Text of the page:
Physics Stack Exchange is a question and answer site for active researchers, academics and students of physics. It's 100% free.

Sign up
Here's how it works:
  1. Anybody can ask a question
  2. Anybody can answer
  3. The best answers are voted up and rise to the top

My secondary school physics textbook has mentioned that protons and neutrons are made up of down and up quarks in different amounts. It has also mentioned that other quarks exist. It states that particles from these quarks are unstable. It also lists the charges of these quarks. It doesn't provide much more detail beyond this. My question is this:

Why is (for example) a particle made up of ccs (Wikipedia tells me this is called a Double charmed Omega baryon) any less stable than a proton which has the same charge?

share|cite|improve this question
up vote 9 down vote accepted

Generally speaking, the lowest mass particles are stable against decay because they can't spontaneously decay into more massive particles (energy wouldn't be conserved in the rest frame). So particles not made up of up and down quarks (least massive of the quarks; see figure) will quickly decay into particles made up of only up and down quarks.

Look at those quark masses... the up and down quarks are dwarfed by the others, hence they're more stable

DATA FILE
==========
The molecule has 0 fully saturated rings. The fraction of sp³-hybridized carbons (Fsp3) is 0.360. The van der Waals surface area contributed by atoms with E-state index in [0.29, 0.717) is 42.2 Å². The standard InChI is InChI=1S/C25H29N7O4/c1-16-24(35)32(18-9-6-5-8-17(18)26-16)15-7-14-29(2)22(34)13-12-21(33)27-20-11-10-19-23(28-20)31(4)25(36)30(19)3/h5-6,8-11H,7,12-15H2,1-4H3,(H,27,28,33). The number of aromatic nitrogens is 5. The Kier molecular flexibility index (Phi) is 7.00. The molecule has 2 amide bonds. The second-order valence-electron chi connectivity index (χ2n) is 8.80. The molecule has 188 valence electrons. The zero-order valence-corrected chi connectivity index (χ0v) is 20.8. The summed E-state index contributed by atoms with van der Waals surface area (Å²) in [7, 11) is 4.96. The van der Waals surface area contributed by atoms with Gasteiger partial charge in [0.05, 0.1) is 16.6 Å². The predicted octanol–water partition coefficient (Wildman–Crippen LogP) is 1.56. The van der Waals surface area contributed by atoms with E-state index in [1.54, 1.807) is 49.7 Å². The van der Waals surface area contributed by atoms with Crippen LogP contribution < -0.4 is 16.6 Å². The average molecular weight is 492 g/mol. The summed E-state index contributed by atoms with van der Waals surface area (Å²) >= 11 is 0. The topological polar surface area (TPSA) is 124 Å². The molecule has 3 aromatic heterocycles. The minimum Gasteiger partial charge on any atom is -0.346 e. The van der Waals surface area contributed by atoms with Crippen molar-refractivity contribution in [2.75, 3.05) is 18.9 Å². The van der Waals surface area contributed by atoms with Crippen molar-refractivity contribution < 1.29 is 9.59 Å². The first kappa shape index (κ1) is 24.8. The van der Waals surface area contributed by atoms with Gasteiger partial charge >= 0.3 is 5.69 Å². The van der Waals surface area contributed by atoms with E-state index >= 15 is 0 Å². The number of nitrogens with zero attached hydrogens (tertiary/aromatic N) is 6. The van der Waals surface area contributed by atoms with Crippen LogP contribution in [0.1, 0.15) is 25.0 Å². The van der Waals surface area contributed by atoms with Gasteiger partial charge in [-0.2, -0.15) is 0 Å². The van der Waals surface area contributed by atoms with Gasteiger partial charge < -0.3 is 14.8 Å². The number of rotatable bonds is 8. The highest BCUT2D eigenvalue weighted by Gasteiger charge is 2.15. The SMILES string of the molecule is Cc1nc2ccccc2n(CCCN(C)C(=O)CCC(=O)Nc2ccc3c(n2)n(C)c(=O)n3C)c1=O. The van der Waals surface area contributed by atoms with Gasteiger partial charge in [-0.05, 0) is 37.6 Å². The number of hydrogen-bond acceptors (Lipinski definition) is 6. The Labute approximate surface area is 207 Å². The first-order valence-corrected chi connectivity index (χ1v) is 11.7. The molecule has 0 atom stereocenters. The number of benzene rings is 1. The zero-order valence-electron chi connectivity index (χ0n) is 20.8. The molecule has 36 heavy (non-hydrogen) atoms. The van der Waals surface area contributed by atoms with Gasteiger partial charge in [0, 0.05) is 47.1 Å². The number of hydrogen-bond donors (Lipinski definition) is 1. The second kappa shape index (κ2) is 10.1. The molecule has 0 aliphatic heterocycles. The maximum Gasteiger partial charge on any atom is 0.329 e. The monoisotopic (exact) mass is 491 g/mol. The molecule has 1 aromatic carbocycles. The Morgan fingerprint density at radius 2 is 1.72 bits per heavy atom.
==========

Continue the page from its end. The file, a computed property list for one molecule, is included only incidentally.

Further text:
This leaves the neutron (udd) and proton (uud) as the only stable particles of which the neutron is more massive and can hence decay into a proton (by conversion of a more massive down quark to an up quark through the weak interaction) - this is called Beta decay and is an important and well established radioactive process. There is nothing that the proton can spontaneously decay into while conserving energy in the Standard Model.

Beyond the Standard Model, most Grand Unified Theories that try to unify the three non-gravitational forces require proton decay since quarks and leptons can now change into each other. This means that the proton will have a finite (albeit very large) lifetime. Some GUTs, such as SU(5), have already been ruled out because the proton lifetimes they predict are smaller than the observed lifetime.

share|cite|improve this answer
What about a combination of 3 up quarks? – yatima2975 May 24 '11 at 13:33
Good point. That's a $\Delta^{++}$ baryon and it's more massive than the allowed end state of a proton + pion, which it quickly decays into. The mass of a composite particle is not simply the sum of the mass of its constituents -- most of the mass actually comes from the mass-energy of the strong interaction between the quarks. – dbrane May 24 '11 at 13:46

Your Answer


By posting your answer, you agree to the privacy policy and terms of service.

Not the answer you're looking for? Browse other questions tagged or ask your own question.